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Winter’s on its way!

Subtlety is not generally Lahore’s defining characteristic but something mysterious happens with the drop in mercury

Winter’s on its way!
— Photo by Babar Shah / PPI

There’s a chill in the air and the flame on the gas stove is progressively getting thinner…guess what? Winter’s on its way!

Some, particularly in Lahore, are putting a spin on a particularly catchy slogan of a political party circulating on popular media and saying, ‘Sardi aaey gee nahi, aa gaee hai’.

Lahore is as beautiful in the winters as it is during the spring — exchanging the lush greenery of its boulevards for a more muted elegance.

Subtlety is not generally Lahore’s defining characteristic but something mysterious happens with the drop in mercury. The city’s demeanour appears more regal and in sync with its rich cultural heritage. Undoubtedly, polluted air is probably the major component of that wintry haze enveloping the city, but it still cannot detract from the old-world charm evoked by all that diffused sunlight filtering through the trees.

Due to the absence of the harsh sun beating down on one’s back, exploring the city becomes much more appealing during the winter months. The palpable mellowness in the city’s persona beckons the tourist not just to the famed Mughal and Colonial architecture but also invites the more curious to experience the spirit of modern Lahore. Walking is the medium of choice for intrepid travellers around the world. To facilitate tourists, the lanes around some of the Mughal monuments have been recently designated as walkways. Pre-Partition buildings commissioned by Sikhs showcase an interesting amalgamation of British and Indian stylistic sensibilities while old cafes and bookstores tucked between more commercial enterprises off the Mall road offer a fascinating insight into the Lahore of the 1960s and the 70s.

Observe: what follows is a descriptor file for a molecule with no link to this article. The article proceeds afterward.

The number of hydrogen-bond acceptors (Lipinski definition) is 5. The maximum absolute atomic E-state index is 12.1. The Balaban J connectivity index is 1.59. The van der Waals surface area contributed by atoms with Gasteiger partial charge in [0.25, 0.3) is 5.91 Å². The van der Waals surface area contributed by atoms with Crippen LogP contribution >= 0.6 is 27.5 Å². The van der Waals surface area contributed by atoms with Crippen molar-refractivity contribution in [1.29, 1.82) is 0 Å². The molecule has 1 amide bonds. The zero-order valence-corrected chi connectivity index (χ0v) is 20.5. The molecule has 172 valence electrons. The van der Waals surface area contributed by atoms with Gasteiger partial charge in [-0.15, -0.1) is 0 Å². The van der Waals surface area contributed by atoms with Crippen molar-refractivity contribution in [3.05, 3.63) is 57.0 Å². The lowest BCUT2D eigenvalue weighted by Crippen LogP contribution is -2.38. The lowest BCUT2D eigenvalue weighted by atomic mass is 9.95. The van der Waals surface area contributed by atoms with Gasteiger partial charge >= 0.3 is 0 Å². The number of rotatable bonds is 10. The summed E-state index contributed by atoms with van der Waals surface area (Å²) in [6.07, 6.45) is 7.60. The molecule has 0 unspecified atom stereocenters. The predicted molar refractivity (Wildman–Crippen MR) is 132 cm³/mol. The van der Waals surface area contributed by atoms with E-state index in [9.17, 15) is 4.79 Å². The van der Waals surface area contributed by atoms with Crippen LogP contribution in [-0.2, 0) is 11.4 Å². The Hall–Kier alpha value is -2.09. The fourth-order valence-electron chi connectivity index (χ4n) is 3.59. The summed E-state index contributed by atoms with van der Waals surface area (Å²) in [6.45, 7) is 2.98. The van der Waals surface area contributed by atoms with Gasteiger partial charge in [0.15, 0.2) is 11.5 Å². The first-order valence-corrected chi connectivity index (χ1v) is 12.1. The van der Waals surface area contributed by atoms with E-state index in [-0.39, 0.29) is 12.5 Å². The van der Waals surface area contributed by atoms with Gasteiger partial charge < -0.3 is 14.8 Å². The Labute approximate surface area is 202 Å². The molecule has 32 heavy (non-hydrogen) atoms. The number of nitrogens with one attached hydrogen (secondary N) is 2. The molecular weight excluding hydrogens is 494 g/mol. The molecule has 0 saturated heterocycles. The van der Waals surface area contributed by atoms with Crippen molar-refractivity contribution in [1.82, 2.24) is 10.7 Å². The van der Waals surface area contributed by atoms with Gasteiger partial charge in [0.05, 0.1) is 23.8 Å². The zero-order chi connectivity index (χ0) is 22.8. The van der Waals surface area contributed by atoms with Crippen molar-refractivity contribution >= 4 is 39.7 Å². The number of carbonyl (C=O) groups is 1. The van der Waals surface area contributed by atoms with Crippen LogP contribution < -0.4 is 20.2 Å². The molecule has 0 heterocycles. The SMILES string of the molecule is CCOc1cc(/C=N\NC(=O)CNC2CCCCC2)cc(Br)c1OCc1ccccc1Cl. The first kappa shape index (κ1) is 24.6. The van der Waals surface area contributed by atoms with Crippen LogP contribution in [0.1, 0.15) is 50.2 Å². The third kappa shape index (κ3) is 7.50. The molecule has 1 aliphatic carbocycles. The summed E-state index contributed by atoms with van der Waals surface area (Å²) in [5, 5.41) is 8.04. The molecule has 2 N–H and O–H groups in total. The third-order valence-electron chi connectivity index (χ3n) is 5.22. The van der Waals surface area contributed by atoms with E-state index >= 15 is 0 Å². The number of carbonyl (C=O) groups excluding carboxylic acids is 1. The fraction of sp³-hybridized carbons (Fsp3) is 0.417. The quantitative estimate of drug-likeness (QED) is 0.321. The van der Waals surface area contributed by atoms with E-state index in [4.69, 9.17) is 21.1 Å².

Nostalgic is perhaps the correct word to describe the air Lahore assumes during the coldest months of the year. Photographs tinted sepia by time reveal a safer and more open society where female bicyclists and scooter riders were once a common sight instead of being a rarity.

Rarity is too euphemistic a term here since there are no female bicyclists on the roads now. Even male bicyclists shall soon find it difficult to navigate the traffic-choked roads of Lahore. (According to a recent research on traffic patterns in Lahore, there are only three roads in the city with specially designated bicycle lanes. This is an unfortunate state of affairs for a city with an ever expanding population and increasing transportation costs.)

The Metro bus service is a purported solution to the problem but it too is restricted in its feasibility. Running on specific routes, the Metro is not the most conducive option for those interested in exploring different parts of Lahore. Here, the ubiquitous Qingchi comes to the rescue. A pared-down version of the traditionally decked-up rickshaws, the Qingchi looks as funny as its name sounds and is just one of the many Southeast Asian ideas flourishing in Pakistan. For the price of a few hundred rupees, it will transport you to parts of Lahore where a car could never go.

For those keen to experience the true essence of Old Lahore, guided tonga ride tours around the city are also available.

Lahore during the winters is like a Robert Frost poem, with mellowness contrasted with a strange sharpness. Just as a Frost poem requires careful reading and rereading, this city of contrasts only reveals its charms to the avid observer.

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